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Can J Psychiatry. 2014 Apr;59(4):228-32.

Trauma reactivation plus propranolol is associated with durably low physiological responding during subsequent script-driven traumatic imagery.

Author information

1
Director of the Psychosocial Research Division, Douglas Mental Health University Institute, Montreal, Quebec; Associate Professor, Department of Psychiatry, McGill University, Montreal, Quebec.
2
Graduate Student, Department of Psychology, Université de Montréal, Montreal, Quebec.
3
Research Coordinator, Douglas Mental Health University Institute, Montreal, Quebec; Associate Member, Department of Psychiatry, McGill University, Montreal, Quebec; Associate Member, Department of Neurology and Neurosurgery, McGill University, Montreal, Quebec.
4
Assistant Professor, Department of Psychology, University of Ottawa, Ottawa, Ontario.
5
Registered Nurse, Douglas Mental Health University Institute, Montreal, Quebec.
6
Professor, Department of Psychiatry, Massachusetts General Hospital and Harvard Medical School, Boston, Massachusetts.
7
Associate Professor, Department of Psychiatry, Massachusetts General Hospital and Harvard Medical School, Boston, Massachusetts.
8
Researcher, Douglas Mental Health University Institute, Montreal, Quebec; Assistant Professor, Department of Psychiatry, McGill University, Montreal, Quebec.

Abstract

OBJECTIVE:

In a previous, double-blind, placebo-controlled study, patients with posttraumatic stress disorder (PTSD) showed lower physiological response during script-driven traumatic imagery 1 week after receiving a single dose of propranolol given after the retrieval of a traumatic memory. We hypothesized that this effect would extend beyond 1 week using a modified treatment approach.

METHOD:

Twenty-eight participants with PTSD read an account of their traumatic event once weekly for 6 consecutive weeks under the influence of open-label propranolol. One week and 4-months later, skin conductance, heart rate, and left corrugator electromyogram responses were measured while participants engaged in script-driven mental imagery of their traumatic event. Results from the 22 study participants were compared with results from treated and untreated participants in a previously published trial.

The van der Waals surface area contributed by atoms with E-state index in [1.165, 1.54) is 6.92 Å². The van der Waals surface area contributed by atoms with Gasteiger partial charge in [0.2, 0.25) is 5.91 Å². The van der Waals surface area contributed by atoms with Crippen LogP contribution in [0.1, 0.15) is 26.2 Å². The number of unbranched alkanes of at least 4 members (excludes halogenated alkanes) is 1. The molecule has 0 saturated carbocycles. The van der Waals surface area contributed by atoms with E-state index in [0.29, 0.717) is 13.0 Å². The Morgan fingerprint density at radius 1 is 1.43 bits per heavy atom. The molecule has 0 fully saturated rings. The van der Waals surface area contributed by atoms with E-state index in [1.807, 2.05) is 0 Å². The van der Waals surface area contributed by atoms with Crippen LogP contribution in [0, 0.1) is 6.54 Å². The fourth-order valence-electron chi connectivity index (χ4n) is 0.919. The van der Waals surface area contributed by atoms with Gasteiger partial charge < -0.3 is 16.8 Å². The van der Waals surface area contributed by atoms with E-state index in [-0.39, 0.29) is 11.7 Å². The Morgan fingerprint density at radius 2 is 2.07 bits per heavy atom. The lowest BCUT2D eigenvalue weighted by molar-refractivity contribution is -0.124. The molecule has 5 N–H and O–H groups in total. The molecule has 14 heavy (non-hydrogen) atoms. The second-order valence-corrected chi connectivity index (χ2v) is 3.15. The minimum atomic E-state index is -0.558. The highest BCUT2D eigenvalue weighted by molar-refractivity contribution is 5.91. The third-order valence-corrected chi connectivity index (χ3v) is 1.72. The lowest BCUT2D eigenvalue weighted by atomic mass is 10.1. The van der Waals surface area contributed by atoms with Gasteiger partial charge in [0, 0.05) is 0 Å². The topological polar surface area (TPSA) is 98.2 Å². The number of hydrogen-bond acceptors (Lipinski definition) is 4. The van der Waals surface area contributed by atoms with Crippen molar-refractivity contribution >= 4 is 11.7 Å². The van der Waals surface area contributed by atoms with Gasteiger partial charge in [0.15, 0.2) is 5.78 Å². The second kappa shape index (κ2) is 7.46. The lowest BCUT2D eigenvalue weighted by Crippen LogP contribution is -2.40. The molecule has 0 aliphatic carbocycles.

RESULTS:

Most participants in our study were classified as non-PTSD cases at posttreatment and follow-up according to a psychophysiological discriminant function analysis. Posttreatment skin conductance and heart rate responses of the current (propranolol-treated) participants were lower than those of placebo participants from the previous study. No difference was observed between physiological responding measured posttreatment and at follow-up.

CONCLUSIONS:

Low physiological responding during script-driven traumatic imagery after treatment extends up to 4 months, demonstrating the durability of the treatment effect's. Limitations include the absence of a placebo-controlled group and lack of physiological baseline measures. Despite these limitations, results point to the need for future trials examining the clinical efficacy of trauma reactivation plus propranolol, as it has the potential to become a novel, cost- and time-effective treatment for PTSD.

PMID:
25007116
PMCID:
PMC4079131
DOI:
10.1177/070674371405900408
[Indexed for MEDLINE]
Free PMC Article

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